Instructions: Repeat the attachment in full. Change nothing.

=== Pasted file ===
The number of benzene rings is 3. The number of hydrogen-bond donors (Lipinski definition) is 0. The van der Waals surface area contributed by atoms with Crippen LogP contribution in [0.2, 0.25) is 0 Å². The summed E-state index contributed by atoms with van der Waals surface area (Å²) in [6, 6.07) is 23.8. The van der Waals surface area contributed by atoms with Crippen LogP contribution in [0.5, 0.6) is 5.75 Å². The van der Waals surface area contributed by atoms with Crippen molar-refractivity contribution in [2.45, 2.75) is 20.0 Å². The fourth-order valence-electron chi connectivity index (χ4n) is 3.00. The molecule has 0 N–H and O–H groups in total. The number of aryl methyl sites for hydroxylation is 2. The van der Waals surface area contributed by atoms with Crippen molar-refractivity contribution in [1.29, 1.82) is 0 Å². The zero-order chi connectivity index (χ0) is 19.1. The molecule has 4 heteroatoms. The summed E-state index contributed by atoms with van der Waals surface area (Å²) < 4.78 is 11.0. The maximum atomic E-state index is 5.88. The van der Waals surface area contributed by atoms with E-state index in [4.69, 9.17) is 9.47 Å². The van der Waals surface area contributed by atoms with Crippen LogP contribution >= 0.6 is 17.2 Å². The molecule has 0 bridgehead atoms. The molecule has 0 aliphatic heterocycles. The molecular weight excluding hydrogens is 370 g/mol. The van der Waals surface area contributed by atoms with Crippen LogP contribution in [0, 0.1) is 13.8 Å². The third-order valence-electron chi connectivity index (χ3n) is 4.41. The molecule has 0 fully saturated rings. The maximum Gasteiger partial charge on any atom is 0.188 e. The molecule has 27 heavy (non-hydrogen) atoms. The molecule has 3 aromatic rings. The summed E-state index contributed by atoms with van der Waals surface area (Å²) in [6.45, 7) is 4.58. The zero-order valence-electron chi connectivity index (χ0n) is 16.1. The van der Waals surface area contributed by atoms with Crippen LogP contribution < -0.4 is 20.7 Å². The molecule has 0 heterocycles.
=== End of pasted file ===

The number of benzene rings is 3. The number of hydrogen-bond donors (Lipinski definition) is 0. The van der Waals surface area contributed by atoms with Crippen LogP contribution in [0.2, 0.25) is 0 Å². The summed E-state index contributed by atoms with van der Waals surface area (Å²) in [6, 6.07) is 23.8. The van der Waals surface area contributed by atoms with Crippen LogP contribution in [0.5, 0.6) is 5.75 Å². The van der Waals surface area contributed by atoms with Crippen molar-refractivity contribution in [2.45, 2.75) is 20.0 Å². The fourth-order valence-electron chi connectivity index (χ4n) is 3.00. The molecule has 0 N–H and O–H groups in total. The number of aryl methyl sites for hydroxylation is 2. The van der Waals surface area contributed by atoms with Crippen molar-refractivity contribution in [1.29, 1.82) is 0 Å². The zero-order chi connectivity index (χ0) is 19.1. The molecule has 4 heteroatoms. The summed E-state index contributed by atoms with van der Waals surface area (Å²) < 4.78 is 11.0. The maximum atomic E-state index is 5.88. The van der Waals surface area contributed by atoms with E-state index in [4.69, 9.17) is 9.47 Å². The van der Waals surface area contributed by atoms with Crippen LogP contribution >= 0.6 is 17.2 Å². The molecule has 0 bridgehead atoms. The molecule has 0 aliphatic heterocycles. The molecular weight excluding hydrogens is 370 g/mol. The van der Waals surface area contributed by atoms with Crippen LogP contribution in [0, 0.1) is 13.8 Å². The third-order valence-electron chi connectivity index (χ3n) is 4.41. The molecule has 0 fully saturated rings. The maximum Gasteiger partial charge on any atom is 0.188 e. The molecule has 27 heavy (non-hydrogen) atoms. The molecule has 3 aromatic rings. The summed E-state index contributed by atoms with van der Waals surface area (Å²) in [6.45, 7) is 4.58. The zero-order valence-electron chi connectivity index (χ0n) is 16.1. The van der Waals surface area contributed by atoms with Crippen LogP contribution < -0.4 is 20.7 Å². The molecule has 0 heterocycles.